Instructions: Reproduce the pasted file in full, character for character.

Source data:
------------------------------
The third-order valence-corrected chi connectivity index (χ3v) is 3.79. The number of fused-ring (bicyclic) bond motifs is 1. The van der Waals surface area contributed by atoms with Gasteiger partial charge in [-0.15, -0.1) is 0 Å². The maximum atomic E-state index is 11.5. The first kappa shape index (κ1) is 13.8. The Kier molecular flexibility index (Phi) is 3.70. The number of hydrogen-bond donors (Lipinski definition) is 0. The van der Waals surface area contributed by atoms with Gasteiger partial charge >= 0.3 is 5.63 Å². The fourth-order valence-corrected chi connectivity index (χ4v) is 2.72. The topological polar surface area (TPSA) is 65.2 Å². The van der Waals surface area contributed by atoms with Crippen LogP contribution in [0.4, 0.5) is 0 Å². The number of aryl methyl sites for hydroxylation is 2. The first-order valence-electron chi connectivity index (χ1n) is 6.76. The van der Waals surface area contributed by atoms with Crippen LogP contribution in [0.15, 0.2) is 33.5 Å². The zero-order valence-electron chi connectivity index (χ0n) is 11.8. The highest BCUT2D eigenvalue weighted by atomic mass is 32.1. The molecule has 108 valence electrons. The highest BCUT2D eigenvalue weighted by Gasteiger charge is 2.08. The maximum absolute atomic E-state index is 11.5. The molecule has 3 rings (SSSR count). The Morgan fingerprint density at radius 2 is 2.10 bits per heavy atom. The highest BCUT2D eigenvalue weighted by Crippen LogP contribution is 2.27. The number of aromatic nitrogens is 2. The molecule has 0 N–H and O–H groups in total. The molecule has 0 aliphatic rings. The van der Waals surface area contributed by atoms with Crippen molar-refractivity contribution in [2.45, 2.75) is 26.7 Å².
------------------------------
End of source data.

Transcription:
The third-order valence-corrected chi connectivity index (χ3v) is 3.79. The number of fused-ring (bicyclic) bond motifs is 1. The van der Waals surface area contributed by atoms with Gasteiger partial charge in [-0.15, -0.1) is 0 Å². The maximum atomic E-state index is 11.5. The first kappa shape index (κ1) is 13.8. The Kier molecular flexibility index (Phi) is 3.70. The number of hydrogen-bond donors (Lipinski definition) is 0. The van der Waals surface area contributed by atoms with Gasteiger partial charge >= 0.3 is 5.63 Å². The fourth-order valence-corrected chi connectivity index (χ4v) is 2.72. The topological polar surface area (TPSA) is 65.2 Å². The van der Waals surface area contributed by atoms with Crippen LogP contribution in [0.4, 0.5) is 0 Å². The number of aryl methyl sites for hydroxylation is 2. The first-order valence-electron chi connectivity index (χ1n) is 6.76. The van der Waals surface area contributed by atoms with Crippen LogP contribution in [0.15, 0.2) is 33.5 Å². The zero-order valence-electron chi connectivity index (χ0n) is 11.8. The highest BCUT2D eigenvalue weighted by atomic mass is 32.1. The molecule has 108 valence electrons. The highest BCUT2D eigenvalue weighted by Gasteiger charge is 2.08. The maximum absolute atomic E-state index is 11.5. The molecule has 3 rings (SSSR count). The Morgan fingerprint density at radius 2 is 2.10 bits per heavy atom. The highest BCUT2D eigenvalue weighted by Crippen LogP contribution is 2.27. The number of aromatic nitrogens is 2. The molecule has 0 N–H and O–H groups in total. The molecule has 0 aliphatic rings. The van der Waals surface area contributed by atoms with Crippen molar-refractivity contribution in [2.45, 2.75) is 26.7 Å².